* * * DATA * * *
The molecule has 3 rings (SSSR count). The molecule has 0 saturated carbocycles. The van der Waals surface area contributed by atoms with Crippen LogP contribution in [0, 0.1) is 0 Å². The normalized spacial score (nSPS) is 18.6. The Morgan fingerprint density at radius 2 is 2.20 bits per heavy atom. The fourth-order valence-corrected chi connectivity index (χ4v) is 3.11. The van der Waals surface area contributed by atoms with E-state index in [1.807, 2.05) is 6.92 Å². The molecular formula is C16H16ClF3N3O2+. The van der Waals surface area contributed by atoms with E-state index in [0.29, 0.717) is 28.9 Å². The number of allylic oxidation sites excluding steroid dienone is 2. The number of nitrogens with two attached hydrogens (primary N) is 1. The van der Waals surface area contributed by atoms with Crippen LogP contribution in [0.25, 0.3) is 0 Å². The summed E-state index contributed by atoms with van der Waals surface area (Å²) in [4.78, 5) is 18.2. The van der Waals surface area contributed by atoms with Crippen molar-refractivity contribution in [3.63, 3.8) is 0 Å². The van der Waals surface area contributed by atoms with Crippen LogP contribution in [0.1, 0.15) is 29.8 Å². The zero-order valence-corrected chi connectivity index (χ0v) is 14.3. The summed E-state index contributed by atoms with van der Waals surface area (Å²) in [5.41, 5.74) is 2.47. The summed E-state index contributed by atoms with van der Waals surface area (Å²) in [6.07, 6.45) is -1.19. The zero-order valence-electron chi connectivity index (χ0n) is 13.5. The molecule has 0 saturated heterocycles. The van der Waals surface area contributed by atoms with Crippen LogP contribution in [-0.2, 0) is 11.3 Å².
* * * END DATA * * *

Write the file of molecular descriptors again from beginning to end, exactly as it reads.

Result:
The molecule has 3 rings (SSSR count). The molecule has 0 saturated carbocycles. The van der Waals surface area contributed by atoms with Crippen LogP contribution in [0, 0.1) is 0 Å². The normalized spacial score (nSPS) is 18.6. The Morgan fingerprint density at radius 2 is 2.20 bits per heavy atom. The fourth-order valence-corrected chi connectivity index (χ4v) is 3.11. The van der Waals surface area contributed by atoms with E-state index in [1.807, 2.05) is 6.92 Å². The molecular formula is C16H16ClF3N3O2+. The van der Waals surface area contributed by atoms with E-state index in [0.29, 0.717) is 28.9 Å². The number of allylic oxidation sites excluding steroid dienone is 2. The number of nitrogens with two attached hydrogens (primary N) is 1. The van der Waals surface area contributed by atoms with Crippen LogP contribution in [0.25, 0.3) is 0 Å². The summed E-state index contributed by atoms with van der Waals surface area (Å²) in [4.78, 5) is 18.2. The van der Waals surface area contributed by atoms with Crippen molar-refractivity contribution in [3.63, 3.8) is 0 Å². The van der Waals surface area contributed by atoms with Crippen LogP contribution in [0.1, 0.15) is 29.8 Å². The zero-order valence-corrected chi connectivity index (χ0v) is 14.3. The summed E-state index contributed by atoms with van der Waals surface area (Å²) in [5.41, 5.74) is 2.47. The summed E-state index contributed by atoms with van der Waals surface area (Å²) in [6.07, 6.45) is -1.19. The zero-order valence-electron chi connectivity index (χ0n) is 13.5. The molecule has 0 saturated heterocycles. The van der Waals surface area contributed by atoms with Crippen LogP contribution in [-0.2, 0) is 11.3 Å².